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ONLINE WILLS CAN FLATLINE INTENDED BENEFICIARIES

Although not all online or store-bought Wills create legal problems, the following factual situation is an example of the potentially perilous path that an unwitting individual may traverse when doing their own Will.

FACTS: Wife (hereinafter referred to as “Zsa Zsa”) has only a few months to live and is going through a divorce from her husband (hereinafter referred to as “Conrad”) who lives in a different state. The divorce is unlikely to be finalized due to her short life expectancy. Zsa Zsa’s sister, Eva (who resides and has her domicile in Europe) has come to Texas to assist Zsa Zsa during her final days. Zsa Zsa has no children and no Will or trust and several individual accounts in addition to real estate owned jointly in the state where Conrad resides. Eva buys a “fill in the blanks” Will for Zsa Zsa. Eva (in Eva’s handwriting) prepares and completes the Will naming Eva as the sole beneficiary and has Zsa Zsa sign before two witnesses (but it is not notarized).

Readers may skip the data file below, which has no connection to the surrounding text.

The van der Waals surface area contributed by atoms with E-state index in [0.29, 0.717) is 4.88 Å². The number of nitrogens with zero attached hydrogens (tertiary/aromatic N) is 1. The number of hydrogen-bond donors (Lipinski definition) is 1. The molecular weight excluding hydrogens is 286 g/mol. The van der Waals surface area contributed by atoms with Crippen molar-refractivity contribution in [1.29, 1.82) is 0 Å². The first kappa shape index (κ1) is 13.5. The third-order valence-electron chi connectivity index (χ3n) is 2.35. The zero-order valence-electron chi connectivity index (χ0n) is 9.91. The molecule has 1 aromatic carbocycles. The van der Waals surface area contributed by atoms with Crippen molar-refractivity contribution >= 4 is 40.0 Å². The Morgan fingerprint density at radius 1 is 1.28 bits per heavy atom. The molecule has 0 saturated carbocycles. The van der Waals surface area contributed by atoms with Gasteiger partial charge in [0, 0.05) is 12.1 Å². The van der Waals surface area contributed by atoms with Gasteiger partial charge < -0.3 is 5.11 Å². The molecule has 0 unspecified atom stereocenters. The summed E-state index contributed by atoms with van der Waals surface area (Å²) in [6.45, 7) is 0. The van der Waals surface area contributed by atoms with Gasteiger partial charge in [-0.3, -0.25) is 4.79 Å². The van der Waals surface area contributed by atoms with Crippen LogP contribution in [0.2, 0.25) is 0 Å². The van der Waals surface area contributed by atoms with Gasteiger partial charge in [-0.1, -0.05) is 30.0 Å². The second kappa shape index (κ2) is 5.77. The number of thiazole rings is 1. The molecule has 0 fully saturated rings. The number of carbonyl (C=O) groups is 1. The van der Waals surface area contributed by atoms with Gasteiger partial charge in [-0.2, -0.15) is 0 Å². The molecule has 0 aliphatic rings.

The Will names Eva as the Executor and Zsa Zsa’s other sister, Magda (who also resides and has her domicile in Europe), as the alternate Executor. The Will does not detail the powers of the Executor or any relationship to court supervision.

Although it was inexpensive to buy a Will that is “valid in all 50 states”, here are just a few of the problems if there was an attempt to probate (the court process of validation) it.

PROBLEM 1: Will not in handwriting of testatrix.

         The Will was in Eva’s handwriting – not Zsa Zsa’s. This will likely result in a determination that the Will was invalid. As a result, everything would likely pass to Conrad (the husband who abandoned her on her deathbed) under laws of intestacy.

PROBLEM 2: Undue Influence.

         Not only was the Will in Eva’s handwriting, but she named herself as the sole beneficiary. So even if a court determined the Will was valid, Conrad would likely be successful in challenging its validity due to her undue influence. Eva’s relationship with Magda would likely be strained as well.

PROBLEM 3: Executor had no authority to act independent of court supervision.

         Wills should state the Executor can act without the supervision of the court (if you trust the Executor). Furthermore, duties (such as the power to sell real estate), should be described. For example, since the Will was silent as to independence and duties of the Executor, a title company would likely require the Executor get authority of the court to sell the real estate.

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